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An exceptional and rare signed Hopi “Sikyatki-Revival” style black-on-cream pottery jar
by Nampeyo and Fannie Nampeyo, c. 1920-25
This jar is the rare and unique product of an unusual time and confluence of events. The renowned Hopi pottery Matriarch, Nampeyo of Hano (1858-1942), periodically suffered from a rare eye disease called trachoma which caused her to have recurring episodes of diminished sight and blindness. In the early to mid-1920’s, she suffered an extended bout of trachoma and her youngest daughter, the soon to be world-renowned potter in her own right, Fannie Polacca Nampeyo (1900-1986), became her Mother’s close pottery-making colleague and collaborator. Nampeyo would form, shape, sand, stone polish and later fire the vessel and Fannie would apply the painted design in close collaboration
and consultation with her Mother. Fannie would subsequently sign these particular pieces of her Mother’s and her pottery “Nampeyo/Fannie” in all capital letters with Nampeyo’s name on top as seen here. This is one of the extremely rare instances of Nampeyo’s pottery actually being signed, as Nampeyo herself could neither read nor write in English and never signed her pottery pieces.
At left, Nampeyo and Fannie Nampeyo making pottery, c. 1925. Note the similarities in the size and shapes of the jars in the right side of the photo and in the quality and appearance of the bold painting. At right, Nampeyo completing the formation of a large pottery jar, 1935. This is precisely the stage at which she would hand the vessel over to Fannie for painting after which Nampeyo would fire it.
Left photo source and © Frasher's Fotos. Right photo source and © Tad Nichols, Tad Nichols Collection, 1935
Nampeyo “Eagletail” low-profile polychrome jar, c. 1900 sold to The Art Institute of Chicago in 2002 by Fine Arts of the Southwest.
The top of the design field is bordered by a characteristic Nampeyo unbroken wide framing line encircled by three narrower ones. On this jar all the designs are most richly, boldly and precisely rendered and as an additional and
very attractive design element there are lovely white-ish-yellow-ish-orange-ish firing clouds or “blushes” visible in areas of the vessel’s surface from its high-temperature firing in ultra-hot burning Lignite coal. These blushes beautifully intermingle with the painted elements becoming in effect an additional layer of design themselves.
The overall effect here is absolutely wonderful, at once harmonious, timeless and classic. It's one of the finest,
most vivid and striking Nampeyo jars we have everhad the pleasure of having. And despite its medium size, it conveys
a certain monumentality.
The jar measures a very nicely-sized 7" in diameter and is 5" in height. It is in remarkably excellent original condition particularly for its century or so of age with a number of small nicks and abrasions around the shoulder and one small chip to the rim. There is also a very slight amount of “lean” when the jar is viewed from certain angles, but this is a completely normal and natural occurence for a handmade Pueblo pottery vessel. The use of a round acrylic or other type of display base or stand would be a simple and easy way to even things out completely, if desired. In our view, this wonderful condition indicates to us that the jar was very likely collected early and directly either from Nampeyo herself or from an early trading company which got it from Nampeyo such as Thomas Varker Keam, J.L. Hubbell or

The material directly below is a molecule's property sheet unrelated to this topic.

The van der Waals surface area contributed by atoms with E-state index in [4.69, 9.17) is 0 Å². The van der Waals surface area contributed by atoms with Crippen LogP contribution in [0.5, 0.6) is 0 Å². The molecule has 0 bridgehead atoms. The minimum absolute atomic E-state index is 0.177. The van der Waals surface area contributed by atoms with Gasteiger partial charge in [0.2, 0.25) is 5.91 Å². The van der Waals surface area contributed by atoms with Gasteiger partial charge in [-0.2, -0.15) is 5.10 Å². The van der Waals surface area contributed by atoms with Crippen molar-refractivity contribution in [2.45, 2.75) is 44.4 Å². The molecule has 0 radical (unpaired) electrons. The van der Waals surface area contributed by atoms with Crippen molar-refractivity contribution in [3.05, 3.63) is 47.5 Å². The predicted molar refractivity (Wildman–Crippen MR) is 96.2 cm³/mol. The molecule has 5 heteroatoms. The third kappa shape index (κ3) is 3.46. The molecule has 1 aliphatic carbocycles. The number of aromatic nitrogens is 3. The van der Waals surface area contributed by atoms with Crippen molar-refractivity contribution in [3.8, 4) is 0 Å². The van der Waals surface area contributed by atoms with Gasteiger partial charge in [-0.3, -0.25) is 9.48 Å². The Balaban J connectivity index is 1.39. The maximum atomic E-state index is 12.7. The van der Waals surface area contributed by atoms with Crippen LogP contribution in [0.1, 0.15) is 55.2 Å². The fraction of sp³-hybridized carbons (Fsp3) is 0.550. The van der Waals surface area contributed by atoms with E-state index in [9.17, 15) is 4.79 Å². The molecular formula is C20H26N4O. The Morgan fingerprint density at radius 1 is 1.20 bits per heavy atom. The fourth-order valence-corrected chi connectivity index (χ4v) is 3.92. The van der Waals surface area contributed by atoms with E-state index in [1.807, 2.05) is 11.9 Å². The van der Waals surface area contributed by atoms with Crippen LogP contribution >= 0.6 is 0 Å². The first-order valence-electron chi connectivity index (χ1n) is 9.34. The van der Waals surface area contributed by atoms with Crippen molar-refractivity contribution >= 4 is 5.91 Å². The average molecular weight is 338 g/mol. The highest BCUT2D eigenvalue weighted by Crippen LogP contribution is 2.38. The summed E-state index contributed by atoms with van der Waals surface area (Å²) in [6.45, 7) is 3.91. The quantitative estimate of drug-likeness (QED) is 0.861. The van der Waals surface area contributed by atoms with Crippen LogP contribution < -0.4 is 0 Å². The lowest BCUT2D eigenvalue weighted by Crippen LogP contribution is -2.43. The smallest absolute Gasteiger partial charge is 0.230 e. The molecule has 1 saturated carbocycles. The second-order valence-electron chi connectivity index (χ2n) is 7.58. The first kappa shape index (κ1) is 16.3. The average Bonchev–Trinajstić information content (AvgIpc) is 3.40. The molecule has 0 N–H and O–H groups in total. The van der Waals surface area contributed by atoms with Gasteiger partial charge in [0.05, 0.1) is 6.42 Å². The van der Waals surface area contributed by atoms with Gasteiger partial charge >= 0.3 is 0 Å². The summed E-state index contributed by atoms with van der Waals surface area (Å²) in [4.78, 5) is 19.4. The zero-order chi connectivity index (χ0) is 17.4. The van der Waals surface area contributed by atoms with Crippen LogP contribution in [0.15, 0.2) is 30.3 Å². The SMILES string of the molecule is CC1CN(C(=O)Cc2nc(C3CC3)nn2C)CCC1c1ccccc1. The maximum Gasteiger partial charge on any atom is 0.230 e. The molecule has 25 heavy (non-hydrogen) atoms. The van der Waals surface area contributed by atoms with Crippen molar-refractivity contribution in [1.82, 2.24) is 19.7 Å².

the Fred Harvey Company through one of their famous Southwestern trading posts such as the Hopi House at The Grand Canyon, The La Posada Hotel Winslow, AZ, the La Fonda hotel in Santa Fe, NM or their famous Indian Building
at Albuquerque’s Hotel Alvarado.
In any case, the jar has clearly been carefully safeguarded in its remarkable condition for the entire past century which is truly amazing, like a time warp right back to the 1920’s! A thorough examination of the vessel under Ultra-violet light reveals no evidence of any restoration or overpainting. The jar is properly signed “NAMPEYO FANNIE” in all capital letters in Fannie Nampeyo’s hand on the bottom as shown below.
This superlative jar is an extraordinary synthesis of Mother and daughter's abilities, a Nampeyo and Fannie Nampeyo joint masterpiece; a true artistic and historic treasure worthy of any museum or top-tier private collection anywhere.
On to the particulars of this amazing jar; the upright globular shape with slightly out-flaring rim is simply sublime
and voluptuous; just beautifully balanced, like a delicious bubble. The vessel walls are relatively thin
and the all-over stone polishing is almost otherworldly in its quality and beauty, it seems as if the jar literally
glows from within. The painted design is done in black paint only against a cream background, a two-color variation
on the more usual three or four-color polychrome, and is exceptionally well done and incredibly intricate and vibrant;
a perfectly-balanced symmetrical characteristically Nampeyo-type arrangement consisting of two sets of matching symmetrically opposed designs, this time done in a total of six panels as opposed to the more usual four, the first design scheme is of stylized pendant eagle tails with stylized tadpoles suspended in their centers and the second
design is of horizontally placed geometric elements with long vertical tail feather forms painted with wonderful stipling extending downwards towards the base of the jar.
This overall design treatment is quite reminiscent of many of the designs found on ancient Hopi Sikyatki-Period (1375-1625 A.D.) pottery. These designs and symbols are deeply rooted in Hopi history and tradition. Some of these motifs have a distinctly Meso-American feel and symbolism. There is a longstanding cultural connection between the ancient Meso-American world and that of Hopi including a certain commonality of myth and language.